[00:11:58] Peter: You’re 32 and you’re female, and you’re in an industry that’s predominantly male focused and male driven. Right? So you are coming in as sort of a, I guess, uh, what are you, A millennial, I guess. Are you a millennial or Gen Y? What are you?
[00:12:10] Abbie: Yeah, I’ll be, I’m a millennial. I wish I was a Gen Z yeah.
[00:12:12] Peter: You’re in the cusp of a millennial, right? You’re coming as cusp millennial. Tell us about some of the fights you’ve dealt with and some of the battles you’ve fought coming in as a millennial, a neurotypical, a neuro atypical millennial, um, who’s a female in this male dominated industry. Right. You’ve, I’m, I’m sure you’ve, you’ve had to step up several times, both in, in football as well as DJ ing,
[00:12:32] Abbie: Yeah, I feel like I feel it the most as a DJ actually to be honest, where you’ll turn up to DJ at a festival and a club and predominantly a lot of people working in that industry, it is changing, which is great to see. But a lot of people working in that industry, uh, are male. And sometimes you can get a few patronizing kind of sound engineers who are like, oh, do you know how to use the equipment? Do you need any help with that? And you’re like, yeah, that’s why I’m here. I’m here to, I’m here to dj. I’m here to do the thing that you booked me for. Or the, or, you know, the, the place book before. So I feel like you can experience a bit of that and I think a lot of stuff like where, you know, you are doing as good a job as your male counterparts, but you’re probably not getting paid the same. But I think so much is changing. There’s a real positive shift in like entertainment, in music, in sport. To, to even things out. But I do, um, some stuff for, uh, for B B C sport and uh, a sport. Chelsea, sorry if you don’t, or sorry if people listening don’t. So I do some of their matchday live programming as well, and I, I sometimes feel most vulnerable being like a woman in sport. Cause I think often people are just looking to just dismiss what you say because that industry is still so, so male dominated. That one’s probably got the most catching up to do. Um, so dealing with that sometimes, but then it’s, I think sometimes you just have to, although we find it hard, it’s like shut out the outside noise and, and thoughts and just have real confidence and belief in what you are doing and what you are saying. That’s the only thing you can do.
[00:14:10] Peter: Shut out the outside thoughts. I love that. So I’ve actually been a, I’ve been a Premier League fan for, for years, and I can tell you over the past few years here in America, I’d say millions more people have suddenly learned about non-American football thanks to Ted Lasso. So I think that, um, people are definitely learning a bit more , um, about it. What is your, who’s your, who’s your team?
[00:14:31] Abbie: Uh, Chelsea. Chelsea Football Club. Yeah, I’ve been a fan since I was like six or seven. So the good times and the bad times, and the Inbetweens .
[00:14:40] Peter: Very cool. I love this, Abbie! This has been so much fun. How can people find you?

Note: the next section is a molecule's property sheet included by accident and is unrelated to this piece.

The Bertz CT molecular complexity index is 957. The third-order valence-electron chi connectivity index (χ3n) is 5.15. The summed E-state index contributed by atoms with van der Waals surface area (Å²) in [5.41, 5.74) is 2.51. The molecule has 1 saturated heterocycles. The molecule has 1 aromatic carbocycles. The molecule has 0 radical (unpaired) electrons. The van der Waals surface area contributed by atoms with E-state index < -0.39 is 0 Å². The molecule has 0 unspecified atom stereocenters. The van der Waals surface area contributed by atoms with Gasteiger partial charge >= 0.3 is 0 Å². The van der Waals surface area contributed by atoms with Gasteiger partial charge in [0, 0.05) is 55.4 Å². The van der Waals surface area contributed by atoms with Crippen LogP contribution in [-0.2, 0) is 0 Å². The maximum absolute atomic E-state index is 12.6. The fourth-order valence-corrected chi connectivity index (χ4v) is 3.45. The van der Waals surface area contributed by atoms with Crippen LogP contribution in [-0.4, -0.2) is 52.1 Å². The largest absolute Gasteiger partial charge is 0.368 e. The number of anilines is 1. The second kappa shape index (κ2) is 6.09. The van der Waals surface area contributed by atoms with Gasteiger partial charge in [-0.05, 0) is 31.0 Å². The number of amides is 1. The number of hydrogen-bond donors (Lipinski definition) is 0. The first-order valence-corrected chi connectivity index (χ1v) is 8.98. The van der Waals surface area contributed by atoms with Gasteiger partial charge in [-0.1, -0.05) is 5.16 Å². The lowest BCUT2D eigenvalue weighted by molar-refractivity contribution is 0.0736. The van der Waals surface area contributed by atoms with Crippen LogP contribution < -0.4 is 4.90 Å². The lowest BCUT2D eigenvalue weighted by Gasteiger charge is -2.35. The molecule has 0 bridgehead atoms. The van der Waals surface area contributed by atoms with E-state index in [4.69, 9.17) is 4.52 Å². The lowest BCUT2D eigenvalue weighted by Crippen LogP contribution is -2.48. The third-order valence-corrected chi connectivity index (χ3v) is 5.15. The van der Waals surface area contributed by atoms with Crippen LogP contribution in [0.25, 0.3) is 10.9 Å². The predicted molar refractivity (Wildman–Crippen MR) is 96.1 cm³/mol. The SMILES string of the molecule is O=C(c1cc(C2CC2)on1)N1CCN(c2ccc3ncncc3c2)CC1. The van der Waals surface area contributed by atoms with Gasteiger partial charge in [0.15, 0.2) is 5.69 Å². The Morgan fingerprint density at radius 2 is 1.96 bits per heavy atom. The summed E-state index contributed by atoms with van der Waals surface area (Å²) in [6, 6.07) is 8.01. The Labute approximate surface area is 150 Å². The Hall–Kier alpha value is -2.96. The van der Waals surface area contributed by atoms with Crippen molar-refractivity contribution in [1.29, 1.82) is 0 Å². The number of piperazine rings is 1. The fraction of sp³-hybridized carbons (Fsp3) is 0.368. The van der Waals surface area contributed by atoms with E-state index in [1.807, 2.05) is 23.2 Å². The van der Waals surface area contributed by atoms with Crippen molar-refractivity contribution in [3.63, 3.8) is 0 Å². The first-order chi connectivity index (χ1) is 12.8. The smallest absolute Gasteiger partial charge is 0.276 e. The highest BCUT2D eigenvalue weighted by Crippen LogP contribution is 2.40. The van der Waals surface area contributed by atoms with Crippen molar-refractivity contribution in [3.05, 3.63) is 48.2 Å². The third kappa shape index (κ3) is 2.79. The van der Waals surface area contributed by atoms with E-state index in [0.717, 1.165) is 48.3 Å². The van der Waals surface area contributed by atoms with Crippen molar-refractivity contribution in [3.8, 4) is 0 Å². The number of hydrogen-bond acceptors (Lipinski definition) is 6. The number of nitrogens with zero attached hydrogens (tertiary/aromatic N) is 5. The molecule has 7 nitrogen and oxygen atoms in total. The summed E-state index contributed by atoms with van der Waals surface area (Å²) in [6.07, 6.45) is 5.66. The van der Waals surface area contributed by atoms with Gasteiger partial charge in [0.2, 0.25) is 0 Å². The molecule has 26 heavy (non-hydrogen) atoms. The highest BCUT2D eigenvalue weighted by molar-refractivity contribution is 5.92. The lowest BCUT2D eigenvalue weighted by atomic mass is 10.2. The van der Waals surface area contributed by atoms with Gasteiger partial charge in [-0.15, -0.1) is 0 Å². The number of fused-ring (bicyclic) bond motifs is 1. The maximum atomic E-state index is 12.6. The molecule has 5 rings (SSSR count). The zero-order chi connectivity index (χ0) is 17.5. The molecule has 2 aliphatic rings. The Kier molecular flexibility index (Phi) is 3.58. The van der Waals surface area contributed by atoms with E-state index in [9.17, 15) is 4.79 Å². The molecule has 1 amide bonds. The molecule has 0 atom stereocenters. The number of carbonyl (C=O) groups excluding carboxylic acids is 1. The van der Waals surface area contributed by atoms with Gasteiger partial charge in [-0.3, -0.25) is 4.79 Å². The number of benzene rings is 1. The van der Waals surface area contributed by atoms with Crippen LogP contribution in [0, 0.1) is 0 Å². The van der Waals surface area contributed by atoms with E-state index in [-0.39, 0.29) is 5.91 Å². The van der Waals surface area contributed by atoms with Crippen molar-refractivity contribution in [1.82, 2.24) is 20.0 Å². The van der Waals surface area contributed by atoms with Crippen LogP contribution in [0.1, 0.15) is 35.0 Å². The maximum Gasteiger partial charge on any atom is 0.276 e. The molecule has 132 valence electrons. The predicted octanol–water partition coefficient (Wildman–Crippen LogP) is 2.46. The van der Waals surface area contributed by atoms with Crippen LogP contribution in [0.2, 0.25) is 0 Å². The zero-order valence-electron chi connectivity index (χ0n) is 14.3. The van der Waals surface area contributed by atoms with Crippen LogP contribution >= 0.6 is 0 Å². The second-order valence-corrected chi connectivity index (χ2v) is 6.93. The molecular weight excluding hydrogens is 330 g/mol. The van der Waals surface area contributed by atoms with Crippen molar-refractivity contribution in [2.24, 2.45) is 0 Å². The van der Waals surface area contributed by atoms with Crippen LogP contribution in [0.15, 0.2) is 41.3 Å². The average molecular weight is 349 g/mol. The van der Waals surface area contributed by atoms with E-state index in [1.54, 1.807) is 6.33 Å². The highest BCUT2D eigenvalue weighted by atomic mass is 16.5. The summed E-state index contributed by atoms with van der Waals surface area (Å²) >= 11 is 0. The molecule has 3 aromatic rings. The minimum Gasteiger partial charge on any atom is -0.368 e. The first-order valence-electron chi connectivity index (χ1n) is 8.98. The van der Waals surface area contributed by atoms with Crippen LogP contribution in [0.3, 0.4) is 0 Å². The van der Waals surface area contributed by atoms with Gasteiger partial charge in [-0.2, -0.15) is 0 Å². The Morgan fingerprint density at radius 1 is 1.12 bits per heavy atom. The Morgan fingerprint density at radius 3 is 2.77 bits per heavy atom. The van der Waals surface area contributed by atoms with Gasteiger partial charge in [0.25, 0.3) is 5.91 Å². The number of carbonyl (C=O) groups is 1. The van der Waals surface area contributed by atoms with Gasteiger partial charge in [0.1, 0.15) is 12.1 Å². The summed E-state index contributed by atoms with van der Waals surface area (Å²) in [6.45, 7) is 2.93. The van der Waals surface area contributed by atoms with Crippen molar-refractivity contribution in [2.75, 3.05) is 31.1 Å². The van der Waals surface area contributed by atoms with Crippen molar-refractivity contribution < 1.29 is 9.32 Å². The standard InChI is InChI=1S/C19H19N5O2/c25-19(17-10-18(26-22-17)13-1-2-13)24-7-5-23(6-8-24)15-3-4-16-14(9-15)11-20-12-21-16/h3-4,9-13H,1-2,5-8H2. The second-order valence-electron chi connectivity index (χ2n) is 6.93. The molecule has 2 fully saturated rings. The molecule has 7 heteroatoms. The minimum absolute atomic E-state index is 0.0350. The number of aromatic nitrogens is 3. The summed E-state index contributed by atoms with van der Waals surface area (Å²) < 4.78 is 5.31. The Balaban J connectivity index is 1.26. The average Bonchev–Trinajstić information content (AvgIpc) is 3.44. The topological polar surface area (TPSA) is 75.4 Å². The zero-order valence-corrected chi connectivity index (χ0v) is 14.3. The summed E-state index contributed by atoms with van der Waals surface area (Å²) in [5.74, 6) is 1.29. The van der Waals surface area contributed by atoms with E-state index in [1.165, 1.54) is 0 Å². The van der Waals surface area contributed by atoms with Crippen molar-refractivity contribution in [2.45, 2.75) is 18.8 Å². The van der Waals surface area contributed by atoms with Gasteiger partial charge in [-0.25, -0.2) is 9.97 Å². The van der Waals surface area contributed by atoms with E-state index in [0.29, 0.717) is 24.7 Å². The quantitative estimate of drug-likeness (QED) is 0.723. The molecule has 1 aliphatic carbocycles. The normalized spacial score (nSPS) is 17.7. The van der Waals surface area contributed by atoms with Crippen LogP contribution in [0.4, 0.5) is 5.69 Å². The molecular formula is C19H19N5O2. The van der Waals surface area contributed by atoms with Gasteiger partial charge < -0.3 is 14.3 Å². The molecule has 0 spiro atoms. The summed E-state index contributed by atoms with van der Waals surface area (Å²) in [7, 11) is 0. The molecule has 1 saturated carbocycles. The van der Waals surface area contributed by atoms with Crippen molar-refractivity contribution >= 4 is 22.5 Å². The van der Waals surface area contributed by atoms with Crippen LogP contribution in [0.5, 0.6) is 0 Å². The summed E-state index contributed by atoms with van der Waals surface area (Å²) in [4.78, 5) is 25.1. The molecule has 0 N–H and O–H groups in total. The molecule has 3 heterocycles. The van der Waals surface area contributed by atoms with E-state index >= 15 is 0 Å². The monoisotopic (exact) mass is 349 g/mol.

[00:14:44] Abbie: Uh, people can find me on socials, uh, a Abbie Abbie Mac. That’s my handle on everything. So A B B I E. Um, yeah, come and say hello! You know what? Us people with A D H D are like we, we love to connect. So yeah, please do, uh, get involved. Gimme a follow and uh, shout me in the dms and thank you so much again, Peter. It’s been so fun.
[00:15:04] Peter: Oh, I’m so glad to have you! Guys listen to her stuff. She really is amazing, Abbie it’s pretty incredible. Abbie McCarthy, thank you so much for taking the time.
Guys. By the time this comes out, you will probably. Have already heard the news that, uh, Faster Than Normal is being turned into a kid’s book. It is. I can give you a title now. It’s called The Boy With the Faster Brain, and it is my first attempt at writing a children’s book and I am so excited. So I will have links, uh, on where to purchase and how to purchase and how to get fun stuff like that and how to have me come in and, and talk to your schools and your kids and, and whatever soon enough. So stick to that. As always, if you know anyone that we should be interviewing, shoot us a note. Just people as cool as Abbie and all and above only. Those are the only ones we want. No, I’m kidding. Anyone, anyone you think has a great story, we would love to highlight them on the podcast. My name is Peter Shankman. I’m at Peter Shankman on all the socials. We’re at Faster normal as well, and we will see you next week. Thank you for listening and keep remembering you are gifted, not broken. We’ll see you soon!
Credits: You’ve been listening to the Faster Than Normal podcast. We’re available on iTunes, Stitcher and Google play and of course at www.FasterThanNormal.com I’m your host, Peter Shankman and you can find me at shankman.com and @petershankman on all of the socials. If you like what you’ve heard, why not head over to your favorite podcast platform of choice and leave us a review, come more people who leave positive reviews, the more the podcast has shown, and the more people we can help understand that ADHD is a gift, not a curse. Opening and closing themes were composed and produced by Steven Byrom who also produces this podcast, and the opening introduction was recorded by Bernie Wagenblast. Thank you so much for listening. We’ll see you next week!